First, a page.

Court disarms ‘ambush’ elections rule for union representation
- Written by CP Staff
Responding to Coalition for a Democratic Workplace and U.S. Chamber of Commerce challenges, the U.S. District Court for the District of Columbia overturned a National Labor Relations Board rule expediting union representation elections, citing the measure’s adoption absent a quorum of the five-member agency.
“This is a great victory for employers and employees across the country,” said Associated Builders & Contractors Vice President of Federal Affairs Geoffrey Burr. “The new procedures, which went into effect April 30, made it more difficult for employees to make a fully informed decision concerning union representation. We said all along that the ‘ambush’ elections rule was made in haste without regard or consideration to the proper procedures, and would have a negative impact on the nation’s small businesses.”
"We think the judge’s ruling is flat-out wrong,” countered AFL-CIO General Counsel Lynn Rhinehart.
NLRB Chairman Mark Gaston Pearce said the Board was reviewing the early-May court decision and considering its response, adding, “We continue to believe that the amendments represent a significant improvement in our process and serve the public interest by eliminating unnecessary litigation.”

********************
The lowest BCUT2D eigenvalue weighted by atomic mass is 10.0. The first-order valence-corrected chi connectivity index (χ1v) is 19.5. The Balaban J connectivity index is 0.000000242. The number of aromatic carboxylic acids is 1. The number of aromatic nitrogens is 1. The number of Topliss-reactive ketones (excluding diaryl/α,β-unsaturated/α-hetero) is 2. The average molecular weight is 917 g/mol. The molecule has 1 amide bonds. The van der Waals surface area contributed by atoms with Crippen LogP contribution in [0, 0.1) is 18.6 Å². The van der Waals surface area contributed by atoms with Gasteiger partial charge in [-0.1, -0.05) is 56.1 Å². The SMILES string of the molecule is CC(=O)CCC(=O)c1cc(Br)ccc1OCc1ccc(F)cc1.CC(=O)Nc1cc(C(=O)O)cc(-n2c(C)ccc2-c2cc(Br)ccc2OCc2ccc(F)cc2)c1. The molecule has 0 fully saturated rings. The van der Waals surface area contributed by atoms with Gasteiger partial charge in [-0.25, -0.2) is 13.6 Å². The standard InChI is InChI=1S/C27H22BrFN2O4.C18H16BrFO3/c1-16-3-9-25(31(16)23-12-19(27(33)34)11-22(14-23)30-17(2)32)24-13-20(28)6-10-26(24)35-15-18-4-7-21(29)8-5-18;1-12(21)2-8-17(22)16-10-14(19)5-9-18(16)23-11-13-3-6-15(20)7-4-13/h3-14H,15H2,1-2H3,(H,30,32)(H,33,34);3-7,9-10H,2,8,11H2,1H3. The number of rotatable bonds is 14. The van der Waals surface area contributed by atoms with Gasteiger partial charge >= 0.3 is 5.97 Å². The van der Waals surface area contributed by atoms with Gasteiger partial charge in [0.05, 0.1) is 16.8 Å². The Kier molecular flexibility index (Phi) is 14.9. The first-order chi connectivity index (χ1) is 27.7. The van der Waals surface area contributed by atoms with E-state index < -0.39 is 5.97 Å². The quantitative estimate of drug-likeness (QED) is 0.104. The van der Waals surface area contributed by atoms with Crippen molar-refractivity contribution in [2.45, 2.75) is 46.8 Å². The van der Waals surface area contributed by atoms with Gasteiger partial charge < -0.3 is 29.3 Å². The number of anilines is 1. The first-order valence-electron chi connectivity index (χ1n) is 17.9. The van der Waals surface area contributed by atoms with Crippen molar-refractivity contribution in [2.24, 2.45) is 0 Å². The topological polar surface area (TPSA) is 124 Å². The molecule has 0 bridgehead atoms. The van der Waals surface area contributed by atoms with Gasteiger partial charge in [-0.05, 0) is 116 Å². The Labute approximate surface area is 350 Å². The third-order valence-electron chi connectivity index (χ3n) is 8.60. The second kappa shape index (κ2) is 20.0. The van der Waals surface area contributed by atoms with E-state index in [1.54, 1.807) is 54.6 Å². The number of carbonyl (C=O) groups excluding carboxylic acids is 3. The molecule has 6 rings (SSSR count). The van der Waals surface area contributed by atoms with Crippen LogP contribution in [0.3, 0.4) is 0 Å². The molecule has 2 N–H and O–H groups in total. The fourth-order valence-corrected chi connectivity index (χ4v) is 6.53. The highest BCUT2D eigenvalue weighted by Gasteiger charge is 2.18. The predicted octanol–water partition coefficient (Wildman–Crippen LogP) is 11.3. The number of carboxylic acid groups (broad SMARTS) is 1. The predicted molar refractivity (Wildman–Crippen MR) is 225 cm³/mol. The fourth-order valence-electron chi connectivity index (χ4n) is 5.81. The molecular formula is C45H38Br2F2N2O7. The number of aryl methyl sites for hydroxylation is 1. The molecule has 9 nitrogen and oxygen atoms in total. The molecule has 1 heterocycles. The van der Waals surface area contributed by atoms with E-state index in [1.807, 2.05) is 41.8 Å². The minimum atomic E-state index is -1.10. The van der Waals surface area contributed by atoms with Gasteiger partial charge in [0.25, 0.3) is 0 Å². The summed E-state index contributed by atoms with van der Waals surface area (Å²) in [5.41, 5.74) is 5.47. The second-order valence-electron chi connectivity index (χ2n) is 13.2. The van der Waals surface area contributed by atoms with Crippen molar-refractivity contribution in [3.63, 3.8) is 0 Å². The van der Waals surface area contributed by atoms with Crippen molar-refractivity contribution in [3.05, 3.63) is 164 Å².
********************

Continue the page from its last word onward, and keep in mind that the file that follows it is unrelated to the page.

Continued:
About 150 election petitions were filed under the new procedures, many resulting in election agreements, others going to hearing, the agency confirmed. All parties involved in those cases were to be afforded opportunity to continue processing at their current stage rather than having to re-initiate proceedings.
The NLRB had three members when the “Representation—Case Procedures” rule was approved late last year, two favoring it, a third taking no action. (President Barack Obama filled the Board shortly after with two recess appointments.) Had a quorum participated, the D.C. Circuit Court writes, “The final rule would have been found perfectly lawful … Nothing appears to prevent a properly constituted quorum of the Board from voting to adopt the rule if it has the desire to do so. In the meantime, representation elections will have to continue under the old procedures.”
Representation—Case Procedures opponents cited its potential to a) reduce from 45–60 days to 10–21 days the average window between union representation petitions and elections; and, b) limit employers’ ability to effectively communicate to workers the impact of unionization.